Issue: July 2013 - Teen Movies

An interview with Aaron Yeger, director of A People Uncounted

Josef Mengele was a physician stationed at concentration camps during the holocaust. He performed operations without anesthetics. Mengele forcibly inserted metal rods into fragile bodies for the sake of experimentation. Mengele operated on children. Some of those children are now adults with heartbreaking stories of survival. The horror story of Mengele is just one aspect of the holocaust. When we hear of someone like Mengele, it’s mind boggling that we live in a world where Holocaust jokes are the norm. Distasteful isn’t a word that does justice to the Anne Frank jokes that circulate the Internet. We have come...

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Essential Canadian Cinema: New Waterford Girl

Despite the fact that the list of Canadian teen films is not that long, there were still a solid number of films that we could consider for this month’s Essential Canadian Cinema. The Trotsky is an excellent example of a recent film, while My American Cousin is an older one. After evaluating our options, we finally decided on New Waterford Girl, the story of a brooding 15-year old girl named Agnes Marie “Mooney” Pottie living in small town Nova Scotia in the 70s, with her large family who thinks she’s not right in the head because she wears black...

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TFS Questions: Sharon Corder, Artistic Director of REEL CANADA

It is not a secret that Canadians aren’t typically fans of our own cinema. We want to like it, but somehow we just don’t. The problem is, many Canadians don’t know when they’re watching Canadian film, let alone a good one, despite the fact that we continue to make more films that rival those of Hollywood every year. With our collective Canadian perception of English language films being so predominantly negative, what hope can their possibly be for the Canadian film industry? Enter Sharon Corder and Jack Blum, two veterans of the Canadian film industry who wanted to open...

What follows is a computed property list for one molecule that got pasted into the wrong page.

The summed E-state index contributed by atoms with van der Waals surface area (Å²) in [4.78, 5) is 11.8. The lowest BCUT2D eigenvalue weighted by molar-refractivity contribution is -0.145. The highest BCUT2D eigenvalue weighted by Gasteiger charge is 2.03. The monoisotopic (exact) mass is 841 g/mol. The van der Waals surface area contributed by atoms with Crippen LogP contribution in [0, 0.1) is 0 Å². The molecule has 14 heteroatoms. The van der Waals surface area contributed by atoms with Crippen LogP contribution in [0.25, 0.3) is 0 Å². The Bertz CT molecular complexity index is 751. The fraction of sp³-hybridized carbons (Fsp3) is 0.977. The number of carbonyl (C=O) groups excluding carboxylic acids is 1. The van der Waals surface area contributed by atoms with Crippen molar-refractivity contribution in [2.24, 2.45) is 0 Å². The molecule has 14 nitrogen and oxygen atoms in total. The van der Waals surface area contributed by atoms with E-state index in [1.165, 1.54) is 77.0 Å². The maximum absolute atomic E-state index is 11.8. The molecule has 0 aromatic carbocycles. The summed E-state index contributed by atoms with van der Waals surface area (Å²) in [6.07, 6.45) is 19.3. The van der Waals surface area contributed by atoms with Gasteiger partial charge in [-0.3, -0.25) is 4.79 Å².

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Coming of age in Hollywood: a look at the gateway to adulthood in the movies

The coming of age genre can be easily defined as simply movies about being a teenager, but in fact that is not what the genre is. The coming of age genre is a specific set of films about youth (most often teenagers) becoming adults through either experience, age or rite of passage, after which they are changed (or how they are treated by those around them has changed). Over the course of film history there have been lots of movies made for teens, but not all of them fit into the coming of age category. The true coming of...

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Q&A with Christie Pits Film Festival Festival Director Emily Reid

Toronto is a world-class film city. We have so much going on in the film department all the time, but not every awesome film event, screening or even theatre is readily accessible (or affordable) to everyone in the city. If you live outside the downtown core it can be difficult to find quality film events in your area. Enter Emily Reid, a local cultural programmer and Torontonian who created the Christie Pits Film Festival. Now in its third year, the festival — a free series of films that screen in beautiful Christie Pits Park — has screened eight films...

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Interview with Adriatico My Love director Nikola Curcin and star Valerie Buhagiar

Adriatico My Love is a sweet story about a mother trying to reconnect with a daughter she has lost touch with, even though her daughter is right in front of her. The story, written, produced and directed by Serbian born Nikola Curcin brings a new take to the mother/daughter conflict story, while not treading the same path as every movie about the Mediterranean that has come before it. I sat down with Curcin and star Valerie Buhagiar, who plays the slightly lost, but eternally positive mother Alex to discuss this lovely film. TFS: How did the movie come about?...

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Media Impact: young adult fiction adaptations

In 1997 when Harry Potter and his fantasy world of wizards, creatures and fighting the evil of He Who Shall Not Be Named landed on bookshelves it ignited a fire for reading that hadn’t been seen in the publishing industry for a long time. Suddenly children and adults alike were devouring the Potter books with alarming speed. Despite the fact that the series was initially published at a rate of one book per year, it still didn’t come close to meeting fan demand and the gaps between book releases left room for a slate of authors to swoop in...

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